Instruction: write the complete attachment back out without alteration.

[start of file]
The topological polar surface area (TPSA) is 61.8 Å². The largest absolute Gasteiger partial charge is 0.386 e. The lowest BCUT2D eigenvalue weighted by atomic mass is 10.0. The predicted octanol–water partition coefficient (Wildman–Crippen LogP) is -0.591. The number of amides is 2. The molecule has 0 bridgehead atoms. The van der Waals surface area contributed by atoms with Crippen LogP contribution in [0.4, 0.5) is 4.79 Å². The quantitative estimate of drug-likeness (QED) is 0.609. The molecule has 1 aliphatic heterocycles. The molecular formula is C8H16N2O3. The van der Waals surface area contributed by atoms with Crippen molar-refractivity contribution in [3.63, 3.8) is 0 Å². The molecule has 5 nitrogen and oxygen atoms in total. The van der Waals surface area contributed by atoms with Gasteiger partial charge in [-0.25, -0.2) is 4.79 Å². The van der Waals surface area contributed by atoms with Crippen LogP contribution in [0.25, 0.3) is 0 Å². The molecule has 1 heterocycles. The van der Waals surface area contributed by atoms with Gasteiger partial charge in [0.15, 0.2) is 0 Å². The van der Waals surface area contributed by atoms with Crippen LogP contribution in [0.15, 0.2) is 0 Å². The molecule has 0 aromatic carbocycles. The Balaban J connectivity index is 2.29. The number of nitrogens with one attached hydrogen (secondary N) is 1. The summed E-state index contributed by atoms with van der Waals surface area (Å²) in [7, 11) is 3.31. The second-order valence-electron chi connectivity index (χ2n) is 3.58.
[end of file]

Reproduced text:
The topological polar surface area (TPSA) is 61.8 Å². The largest absolute Gasteiger partial charge is 0.386 e. The lowest BCUT2D eigenvalue weighted by atomic mass is 10.0. The predicted octanol–water partition coefficient (Wildman–Crippen LogP) is -0.591. The number of amides is 2. The molecule has 0 bridgehead atoms. The van der Waals surface area contributed by atoms with Crippen LogP contribution in [0.4, 0.5) is 4.79 Å². The quantitative estimate of drug-likeness (QED) is 0.609. The molecule has 1 aliphatic heterocycles. The molecular formula is C8H16N2O3. The van der Waals surface area contributed by atoms with Crippen molar-refractivity contribution in [3.63, 3.8) is 0 Å². The molecule has 5 nitrogen and oxygen atoms in total. The van der Waals surface area contributed by atoms with Gasteiger partial charge in [-0.25, -0.2) is 4.79 Å². The van der Waals surface area contributed by atoms with Crippen LogP contribution in [0.25, 0.3) is 0 Å². The molecule has 1 heterocycles. The van der Waals surface area contributed by atoms with Gasteiger partial charge in [0.15, 0.2) is 0 Å². The van der Waals surface area contributed by atoms with Crippen LogP contribution in [0.15, 0.2) is 0 Å². The molecule has 0 aromatic carbocycles. The Balaban J connectivity index is 2.29. The number of nitrogens with one attached hydrogen (secondary N) is 1. The summed E-state index contributed by atoms with van der Waals surface area (Å²) in [7, 11) is 3.31. The second-order valence-electron chi connectivity index (χ2n) is 3.58.